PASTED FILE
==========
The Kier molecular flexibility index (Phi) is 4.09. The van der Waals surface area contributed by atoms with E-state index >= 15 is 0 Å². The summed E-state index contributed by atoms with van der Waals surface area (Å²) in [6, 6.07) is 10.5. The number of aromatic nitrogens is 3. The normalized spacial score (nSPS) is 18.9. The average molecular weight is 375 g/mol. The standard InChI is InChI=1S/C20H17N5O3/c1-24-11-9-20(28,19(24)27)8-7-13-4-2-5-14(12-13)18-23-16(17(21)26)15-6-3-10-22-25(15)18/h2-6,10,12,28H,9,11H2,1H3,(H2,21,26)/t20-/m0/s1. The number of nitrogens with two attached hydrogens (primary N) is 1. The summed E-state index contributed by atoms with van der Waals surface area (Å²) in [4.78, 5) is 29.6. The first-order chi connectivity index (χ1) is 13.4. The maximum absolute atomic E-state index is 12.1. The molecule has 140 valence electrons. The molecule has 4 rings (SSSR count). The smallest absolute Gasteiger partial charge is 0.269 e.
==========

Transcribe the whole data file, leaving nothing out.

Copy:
The Kier molecular flexibility index (Phi) is 4.09. The van der Waals surface area contributed by atoms with E-state index >= 15 is 0 Å². The summed E-state index contributed by atoms with van der Waals surface area (Å²) in [6, 6.07) is 10.5. The number of aromatic nitrogens is 3. The normalized spacial score (nSPS) is 18.9. The average molecular weight is 375 g/mol. The standard InChI is InChI=1S/C20H17N5O3/c1-24-11-9-20(28,19(24)27)8-7-13-4-2-5-14(12-13)18-23-16(17(21)26)15-6-3-10-22-25(15)18/h2-6,10,12,28H,9,11H2,1H3,(H2,21,26)/t20-/m0/s1. The number of nitrogens with two attached hydrogens (primary N) is 1. The summed E-state index contributed by atoms with van der Waals surface area (Å²) in [4.78, 5) is 29.6. The first-order chi connectivity index (χ1) is 13.4. The maximum absolute atomic E-state index is 12.1. The molecule has 140 valence electrons. The molecule has 4 rings (SSSR count). The smallest absolute Gasteiger partial charge is 0.269 e.